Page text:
FOR A MORE DETAILED EXPLORATION OF THESE ISSUES, SEE CAROL CHOMSKY'S ARTICLE IN 43 STANFORD LAW REVIEW 13 (1990) ENTITLED "THE UNITED STATES-DAKOTA WAR TRIALS: A STUDY IN MILITARY INJUSTICE."
Should the accused have been viewed as legitimate belligerents of a sovereign nation rather than as common criminals?
The order creating the Commission said that it was to"try summarily the mulatto, mixed bloods, and Indians engaged in the Sioux raids and massacres." And try summarily it did. The Commission conducted 393 trials over a six-week period. On the last day alone, the Commission heard and decided nearly forty cases. The rapidity of trials increased over time. Isaac Heard, the Commission's recorder, writes that "the trials were elaborately conducted until the commission became acquainted with the details of the different outrages and battles, and then, the only point being the connection of the prisoner with them, five minutes would dispose of a case." Heard notes that as the trials progressed, "the presence and participation in battles and massacres" of a defendant had often been established in earlier trials, and "many of the prisoners confessing the fact, each case need only occupy a few moments." The length of trials depended primarily on the length of the prisoner's statement. Death sentences were handed out to each prisoner the Commission concluded had either "fired in battles, or brought ammunition, or acted as a commissary in supplying provisions to the combatants, or had committed some separate murder."
If one agrees with the Commission's view that any participation in a battle or massacre, whether the defendant killed anyone or not, justifies imposition of the death penalty, then many of the trials could indeed be decided quickly, especially those in which defendants admitted such participation. Time is required to sort the more guilty from the less guilty, but the Commission saw such a distinction, as between combatants, as largely irrelevant.
President Lincoln, however, believed it important to try to sort out the more guilty from the less guilty. Because of the Commission's haste and rather sketchy records, he was unable to determine degrees of guilt as well as he might have had the Commission allowed more time for trials and prepared more complete trial records.
Most of those convicted undoubtedly committed acts described in their specifications and thus, if one assumes that the acts specified constitute crimes deserving of punishment, most were guilty. In many instances, however, the crime alleged was mere participation in a battle, so that evidence that the defendant fired a shot, supplied ammunition, or in any other way significantly aided in the combat was enough to earn him a death sentence. Mitigating evidence, such as the fact that the defendant may have prevented a rape or a murder, was generally ignored.
In many cases, however, the evidence presented by the prosecution was far less than would be necessary to secure a conviction in a modern criminal trial governed by a "beyond a reasonable doubt" standard of proof. In some cases, the admission of the defendant relied upon heavily by the Commission might have been a mere boast, without any basis in fact, made by the defendant to demonstrate his loyalty to the cause and win the praise of his fellow warriors. In many cases, the convictions rested upon the testimony of a single eyewitness. Eyewitness testimony is frequently the least reliable evidence introduced in criminal trials because of the significant risk of misidentification, especially of strangers in fast-moving traumatic episodes, and because of the concern that the eyewitness may have an interest in providing help to prosecutors in return for more lenient treatment of his own crimes. One mixed-blood, Godrey (or Otakle), testified for the prosecution in fifty-five cases and, as a result, received a Court recommendation in his own case that his death sentence be commuted to ten years imprisonment. Thomas Robertson, acquitted in his own trial, also testified for the prosecution in fifty-five cases. At least eight other defendants also served as prosecution witnesses. There is no proof, however, that any of the Dakota or mixed-blood prosecution witnesses were untruthful, and it could be argued that their identifications were more likely to be accurate than that of white witnesses.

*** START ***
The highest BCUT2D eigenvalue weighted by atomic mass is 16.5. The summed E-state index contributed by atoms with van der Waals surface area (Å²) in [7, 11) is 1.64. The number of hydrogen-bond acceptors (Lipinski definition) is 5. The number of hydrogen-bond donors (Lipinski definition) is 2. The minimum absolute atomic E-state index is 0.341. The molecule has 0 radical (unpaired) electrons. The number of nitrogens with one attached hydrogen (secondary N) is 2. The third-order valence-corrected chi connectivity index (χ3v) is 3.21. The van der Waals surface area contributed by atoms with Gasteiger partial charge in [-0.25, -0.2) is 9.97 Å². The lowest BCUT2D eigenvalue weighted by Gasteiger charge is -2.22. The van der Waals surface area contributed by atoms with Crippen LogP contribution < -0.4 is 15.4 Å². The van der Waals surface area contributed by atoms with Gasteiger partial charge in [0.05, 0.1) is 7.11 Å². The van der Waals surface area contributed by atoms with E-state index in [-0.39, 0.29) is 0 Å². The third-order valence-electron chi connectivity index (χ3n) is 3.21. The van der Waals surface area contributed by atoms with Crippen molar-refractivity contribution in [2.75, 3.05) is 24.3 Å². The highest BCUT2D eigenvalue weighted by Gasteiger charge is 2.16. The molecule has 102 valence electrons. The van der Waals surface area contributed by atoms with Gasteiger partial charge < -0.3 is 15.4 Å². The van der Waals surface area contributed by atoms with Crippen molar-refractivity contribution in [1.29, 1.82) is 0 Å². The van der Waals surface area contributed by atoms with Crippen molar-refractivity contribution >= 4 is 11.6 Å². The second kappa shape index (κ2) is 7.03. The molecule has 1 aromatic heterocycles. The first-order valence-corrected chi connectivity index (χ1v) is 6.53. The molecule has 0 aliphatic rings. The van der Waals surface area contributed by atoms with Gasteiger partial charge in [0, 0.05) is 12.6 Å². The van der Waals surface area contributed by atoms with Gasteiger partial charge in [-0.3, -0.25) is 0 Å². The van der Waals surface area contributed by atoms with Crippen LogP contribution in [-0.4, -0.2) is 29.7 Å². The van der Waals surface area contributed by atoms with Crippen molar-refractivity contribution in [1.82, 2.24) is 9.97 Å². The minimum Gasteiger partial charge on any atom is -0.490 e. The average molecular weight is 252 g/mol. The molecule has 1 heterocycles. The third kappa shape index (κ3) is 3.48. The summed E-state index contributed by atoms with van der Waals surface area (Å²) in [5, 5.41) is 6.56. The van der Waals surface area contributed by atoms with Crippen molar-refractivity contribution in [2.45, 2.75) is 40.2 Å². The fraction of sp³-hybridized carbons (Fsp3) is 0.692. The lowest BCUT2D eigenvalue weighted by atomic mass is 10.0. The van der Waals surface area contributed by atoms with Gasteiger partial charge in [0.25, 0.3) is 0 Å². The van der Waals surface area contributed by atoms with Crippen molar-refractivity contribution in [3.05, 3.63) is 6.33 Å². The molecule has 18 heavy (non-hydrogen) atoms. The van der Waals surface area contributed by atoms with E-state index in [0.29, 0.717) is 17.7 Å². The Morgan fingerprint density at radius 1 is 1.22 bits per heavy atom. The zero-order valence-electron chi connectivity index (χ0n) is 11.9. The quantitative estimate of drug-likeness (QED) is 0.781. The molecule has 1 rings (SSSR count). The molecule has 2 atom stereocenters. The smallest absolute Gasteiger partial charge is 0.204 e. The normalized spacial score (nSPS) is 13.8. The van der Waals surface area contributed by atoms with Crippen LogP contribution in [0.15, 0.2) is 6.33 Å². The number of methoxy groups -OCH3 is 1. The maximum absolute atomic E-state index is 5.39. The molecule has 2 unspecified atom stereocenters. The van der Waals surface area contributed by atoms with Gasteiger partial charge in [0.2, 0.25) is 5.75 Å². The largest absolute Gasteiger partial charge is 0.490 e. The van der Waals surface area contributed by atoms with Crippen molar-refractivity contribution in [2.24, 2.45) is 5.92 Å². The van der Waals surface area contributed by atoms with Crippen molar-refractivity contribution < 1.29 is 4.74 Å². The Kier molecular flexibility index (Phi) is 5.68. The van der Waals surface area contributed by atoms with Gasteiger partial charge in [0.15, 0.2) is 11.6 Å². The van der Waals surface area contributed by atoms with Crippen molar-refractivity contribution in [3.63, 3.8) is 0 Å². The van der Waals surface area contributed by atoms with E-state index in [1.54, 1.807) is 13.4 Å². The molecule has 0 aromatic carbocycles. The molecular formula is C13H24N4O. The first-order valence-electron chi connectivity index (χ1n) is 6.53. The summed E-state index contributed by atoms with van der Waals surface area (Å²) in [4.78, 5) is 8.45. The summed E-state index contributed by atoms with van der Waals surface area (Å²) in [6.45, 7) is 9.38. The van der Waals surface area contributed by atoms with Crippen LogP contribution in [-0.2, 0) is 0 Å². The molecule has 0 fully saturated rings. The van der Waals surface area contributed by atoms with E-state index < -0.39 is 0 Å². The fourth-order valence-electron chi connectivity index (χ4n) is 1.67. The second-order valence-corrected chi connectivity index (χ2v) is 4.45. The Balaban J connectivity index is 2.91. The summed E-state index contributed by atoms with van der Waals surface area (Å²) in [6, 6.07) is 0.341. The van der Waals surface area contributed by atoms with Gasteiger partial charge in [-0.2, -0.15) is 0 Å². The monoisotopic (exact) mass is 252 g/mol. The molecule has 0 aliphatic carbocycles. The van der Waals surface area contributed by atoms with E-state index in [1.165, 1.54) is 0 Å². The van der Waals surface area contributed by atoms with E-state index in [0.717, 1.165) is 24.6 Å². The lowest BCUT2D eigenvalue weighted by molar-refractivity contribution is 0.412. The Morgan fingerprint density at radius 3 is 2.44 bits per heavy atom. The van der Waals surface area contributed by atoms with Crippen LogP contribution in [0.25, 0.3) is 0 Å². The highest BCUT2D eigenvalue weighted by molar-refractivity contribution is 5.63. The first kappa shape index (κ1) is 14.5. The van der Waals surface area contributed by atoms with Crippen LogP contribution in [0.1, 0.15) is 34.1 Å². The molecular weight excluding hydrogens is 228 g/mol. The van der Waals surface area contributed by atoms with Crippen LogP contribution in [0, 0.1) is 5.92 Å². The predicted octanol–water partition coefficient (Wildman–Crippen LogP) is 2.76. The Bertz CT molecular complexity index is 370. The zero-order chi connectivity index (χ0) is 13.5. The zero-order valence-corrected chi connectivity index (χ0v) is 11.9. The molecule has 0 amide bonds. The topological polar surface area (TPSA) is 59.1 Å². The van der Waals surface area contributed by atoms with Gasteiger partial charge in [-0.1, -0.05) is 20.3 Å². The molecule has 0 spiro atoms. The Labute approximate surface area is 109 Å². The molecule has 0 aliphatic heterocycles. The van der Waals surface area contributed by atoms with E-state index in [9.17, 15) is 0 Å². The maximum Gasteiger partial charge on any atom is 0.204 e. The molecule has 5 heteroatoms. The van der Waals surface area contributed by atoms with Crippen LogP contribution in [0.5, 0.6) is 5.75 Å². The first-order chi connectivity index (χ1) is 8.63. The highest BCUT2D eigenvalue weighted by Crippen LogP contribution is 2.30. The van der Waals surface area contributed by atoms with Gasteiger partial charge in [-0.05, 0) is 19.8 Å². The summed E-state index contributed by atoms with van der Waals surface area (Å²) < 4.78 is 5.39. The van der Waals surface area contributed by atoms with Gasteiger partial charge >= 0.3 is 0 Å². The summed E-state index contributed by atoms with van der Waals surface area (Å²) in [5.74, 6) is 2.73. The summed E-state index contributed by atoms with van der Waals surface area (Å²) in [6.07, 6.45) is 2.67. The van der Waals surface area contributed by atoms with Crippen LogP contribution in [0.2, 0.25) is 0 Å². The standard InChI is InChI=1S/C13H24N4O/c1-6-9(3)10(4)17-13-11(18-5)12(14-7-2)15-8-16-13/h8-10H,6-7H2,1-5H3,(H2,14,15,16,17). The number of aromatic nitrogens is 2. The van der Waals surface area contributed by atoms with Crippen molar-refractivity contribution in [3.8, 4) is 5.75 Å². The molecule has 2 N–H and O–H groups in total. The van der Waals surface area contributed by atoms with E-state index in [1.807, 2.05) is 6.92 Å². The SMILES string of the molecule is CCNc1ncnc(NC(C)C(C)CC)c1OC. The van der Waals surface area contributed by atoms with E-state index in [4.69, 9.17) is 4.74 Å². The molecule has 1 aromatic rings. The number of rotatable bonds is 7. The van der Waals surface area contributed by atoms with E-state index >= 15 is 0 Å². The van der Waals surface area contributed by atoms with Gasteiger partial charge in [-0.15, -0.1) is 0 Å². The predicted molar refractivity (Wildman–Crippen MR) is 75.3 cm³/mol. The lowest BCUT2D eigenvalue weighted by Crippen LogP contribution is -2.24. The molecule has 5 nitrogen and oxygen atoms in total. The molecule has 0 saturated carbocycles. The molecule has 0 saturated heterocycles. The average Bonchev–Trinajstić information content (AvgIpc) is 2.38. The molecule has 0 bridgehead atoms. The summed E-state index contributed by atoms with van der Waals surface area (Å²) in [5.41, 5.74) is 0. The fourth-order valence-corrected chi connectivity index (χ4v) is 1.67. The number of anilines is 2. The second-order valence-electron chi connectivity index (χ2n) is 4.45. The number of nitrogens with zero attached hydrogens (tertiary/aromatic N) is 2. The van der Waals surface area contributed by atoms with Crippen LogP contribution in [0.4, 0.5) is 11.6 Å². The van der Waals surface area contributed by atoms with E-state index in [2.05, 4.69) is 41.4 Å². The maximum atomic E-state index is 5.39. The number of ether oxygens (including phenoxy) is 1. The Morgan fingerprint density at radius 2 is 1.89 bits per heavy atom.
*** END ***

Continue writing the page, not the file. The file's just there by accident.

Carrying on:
Unsurprising, I. V. D. Heard, the Recorder for the Military Commission, praised the Court for its fairness. In his 1863 account of the trials, Heard offers the following observations:
The number of prisoners tried was over four hundred. Of these three hundred and three were sentenced to death, eighteen to imprisonment. Most of those acquitted were Upper Indians. There was a testimony that all these left their homes and went upon war parties, but the particular acts could not be shown, and therefore not convicted. Some people have thought that the haste with which the accused were tried must have prevented any accuracy as to the ascertainment of their complicity. I have already shown that the point to be investigated being a very simple one, viz., presence and participation in battles and massacres which had before been proven, and many of the prisoners confessing the fact, each case need only occupy a few moments. It was completed when you asked him if he was in the battles of New Ulm and the fort, or either, and fired at the whites, and he said "yes." The officers composing the court were well known to the community as respectable and humane gentlemen. They resided a long distance from the scene of the massacres, and had no property destroyed or relatives slain. They were all men of more than average intelligence, and one of them (Major Bradley) was not only a gallant soldier, but had long been rated among the first lawyers of the state. Before entering upon the trials they were solemnly sworn ot a fair and impartial discharge of their duties. It would scarcely be supposed that such men as these, after such an oath, would take away human life without the accused were guilty.
The fact that in many instances the punishment of imprisonment was graduated from one to ten years, and that in nearly one quarter of the cases the accused were acquitted, argues any thing but inattention to testimony and blind condemnation. Mr. Riggs, their missionary, who furnished the grounds for the charges, had free intercourse with them, and as he was well known to all of them personally or by reputation for his friendship and sympathy, those who were innocent would be likely, of their own accord, to tell him of the fact, and those who were members of his church, or those whose characters were good, specially interrogated by him as to their guilt; and a gentlemen of such kind impulses, and who took such a deep interest in the welfare, would not have hesitated to have had the defensive or excusatory fact brought to the attention of the court, and he did not. It is the height of improbability to believe that any Indian would be accused, especially by Mr. Riggs, and the subject of his guilt or innocence canvassed among the half-breed witnesses who had been present through the whole affair, and be conducted by Provost Marshal Forbes, who understood the Indian language and was well acquainted with them, a distance of a quarter of a mile from the prison to the court, without the fact of innocence, if it existed, being noticed and called to the attention of the court, and in no instance was there a suggestion made of any defensive testimony but what the court had it produced, and gave to it due weight and consideration.